Understanding The Basics of VHL-Related Kidney Cancer

An expert explains the basics of von Hippel-Lindau—related kidney cancer, and how a new drug for the disease is shaping the way patients are treated.

Patients with von Hippel-Lindau (VHL) disease are prone to developing tumors — both cancerous and non-cancerous — throughout their life.

Traditionally, patients with VHL-related kidney cancer were treated with surgery or ablation (a process that involves sending heat or cold to destroy the tumor). However, last summer the Food and Drug Administration (FDA) approved Welireg (belzutifan), a targeted therapy for patients with VHL-associated kidney cancer.

In an interview with CURE®, Dr. Eric Jonasch, a professor in the Department of Genitourinary Medical Oncology at The University of Texas MD Anderson Cancer Center in Houston, discussed the basics of VHL-related kidney cancer, and how Welireg is changing the treatment trajectory for the disease.

READ MORE: VHL-Related Kidney Cancer Survivor Reflects on Decades of Change for the Rare Condition

CURE®: Can you explain what VHL is, and the cancers associated with it?

Jonasch: VHL disease is an inherited autosomal dominant germline genetic disorder which affects around 10,000 people in the United States. People with VHL disease have benign and cancerous tumors in their eyes, brain, spine, pancreas, adrenal gland, kidneys, inner ear and reproductive organs.

VHL disease associated kidney cancer can occur early, (such as when patients are in their) 20s to 30s and is often multifocal and in both kidneys.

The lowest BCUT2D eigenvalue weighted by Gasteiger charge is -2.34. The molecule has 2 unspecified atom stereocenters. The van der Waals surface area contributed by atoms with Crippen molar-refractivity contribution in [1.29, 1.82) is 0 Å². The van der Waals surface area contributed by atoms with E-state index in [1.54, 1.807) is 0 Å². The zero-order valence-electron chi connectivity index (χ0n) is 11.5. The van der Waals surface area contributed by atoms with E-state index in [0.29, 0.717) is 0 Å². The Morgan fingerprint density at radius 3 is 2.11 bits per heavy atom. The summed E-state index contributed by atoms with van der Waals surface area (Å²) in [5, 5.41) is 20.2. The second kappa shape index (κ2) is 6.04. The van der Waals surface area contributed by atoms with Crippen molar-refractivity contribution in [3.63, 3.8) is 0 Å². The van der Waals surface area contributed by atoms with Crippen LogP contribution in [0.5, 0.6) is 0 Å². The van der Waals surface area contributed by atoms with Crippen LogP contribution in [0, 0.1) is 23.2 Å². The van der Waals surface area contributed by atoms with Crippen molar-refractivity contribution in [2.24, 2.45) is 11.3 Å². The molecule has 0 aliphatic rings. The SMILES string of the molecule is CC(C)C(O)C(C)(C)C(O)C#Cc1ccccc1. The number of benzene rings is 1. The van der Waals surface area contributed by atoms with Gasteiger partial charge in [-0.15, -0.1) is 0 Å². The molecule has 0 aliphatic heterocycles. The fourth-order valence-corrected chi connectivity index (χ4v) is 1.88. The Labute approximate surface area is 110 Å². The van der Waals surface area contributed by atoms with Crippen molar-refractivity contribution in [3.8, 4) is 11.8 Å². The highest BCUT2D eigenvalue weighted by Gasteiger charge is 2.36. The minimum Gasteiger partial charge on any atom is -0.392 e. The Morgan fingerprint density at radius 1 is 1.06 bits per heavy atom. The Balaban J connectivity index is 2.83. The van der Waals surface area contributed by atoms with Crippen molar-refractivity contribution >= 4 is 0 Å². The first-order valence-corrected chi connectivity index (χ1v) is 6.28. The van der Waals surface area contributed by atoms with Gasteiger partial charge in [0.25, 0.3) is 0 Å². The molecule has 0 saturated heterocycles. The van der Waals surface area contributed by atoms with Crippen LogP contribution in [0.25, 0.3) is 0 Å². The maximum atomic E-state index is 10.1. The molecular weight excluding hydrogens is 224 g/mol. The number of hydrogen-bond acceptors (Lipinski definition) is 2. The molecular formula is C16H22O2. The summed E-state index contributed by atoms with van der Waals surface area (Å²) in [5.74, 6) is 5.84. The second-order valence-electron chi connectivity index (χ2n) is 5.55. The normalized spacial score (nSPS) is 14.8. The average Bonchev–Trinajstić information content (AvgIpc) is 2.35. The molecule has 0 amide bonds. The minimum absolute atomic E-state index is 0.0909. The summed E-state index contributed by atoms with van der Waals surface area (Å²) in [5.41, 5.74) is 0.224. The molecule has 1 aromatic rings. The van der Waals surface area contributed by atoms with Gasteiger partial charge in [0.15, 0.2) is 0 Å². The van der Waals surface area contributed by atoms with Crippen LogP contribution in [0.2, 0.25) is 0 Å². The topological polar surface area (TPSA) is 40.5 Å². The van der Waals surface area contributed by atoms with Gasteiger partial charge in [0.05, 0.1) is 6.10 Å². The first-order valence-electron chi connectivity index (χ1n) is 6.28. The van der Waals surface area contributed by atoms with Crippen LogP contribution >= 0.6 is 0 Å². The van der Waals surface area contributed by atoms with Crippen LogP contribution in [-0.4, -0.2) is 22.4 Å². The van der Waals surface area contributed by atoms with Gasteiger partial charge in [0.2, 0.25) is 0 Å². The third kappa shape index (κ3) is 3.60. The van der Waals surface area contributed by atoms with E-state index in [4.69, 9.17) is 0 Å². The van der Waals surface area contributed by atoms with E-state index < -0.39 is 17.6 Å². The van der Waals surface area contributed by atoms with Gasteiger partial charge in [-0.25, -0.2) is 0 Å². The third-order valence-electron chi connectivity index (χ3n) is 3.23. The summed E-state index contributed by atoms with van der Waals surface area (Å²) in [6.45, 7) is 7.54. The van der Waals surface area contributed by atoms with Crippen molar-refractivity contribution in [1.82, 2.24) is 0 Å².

What is the current treatment standard(s) of care for VHL-associated kidney cancer, and who should be tested for VHL?

Prior to the approval of Welireg, individuals would undergo surgery for tumors that approached 3 centimeters in size or undergo ablation. Since August 2021, we have the option of treating patients with an oral drug called Welireg, which has been shown to result in significant shrinkage of kidney tumors in more than half of the patients treated with this drug.

If a person diagnosed with clear cell kidney cancer is younger than 46, has multiple kidney tumors, has hemangioblastomas (a type of non-cancerous tumor) in the brain, pancreatic cysts or pancreatic neuroendocrine tumors, or has a strong family history of VHL disease, germline testing for VHL disease is appropriate.

What is the grand takeaway that patients need to know about VHL-associated kidney cancer?

In 2022, although careful follow-up with regular scans and a strong treatment team experienced in VHL disease is still really important, with Welireg, we finally have a treatment that will likely decrease the number of surgeries and interventions patients need to undergo in their lifetimes.

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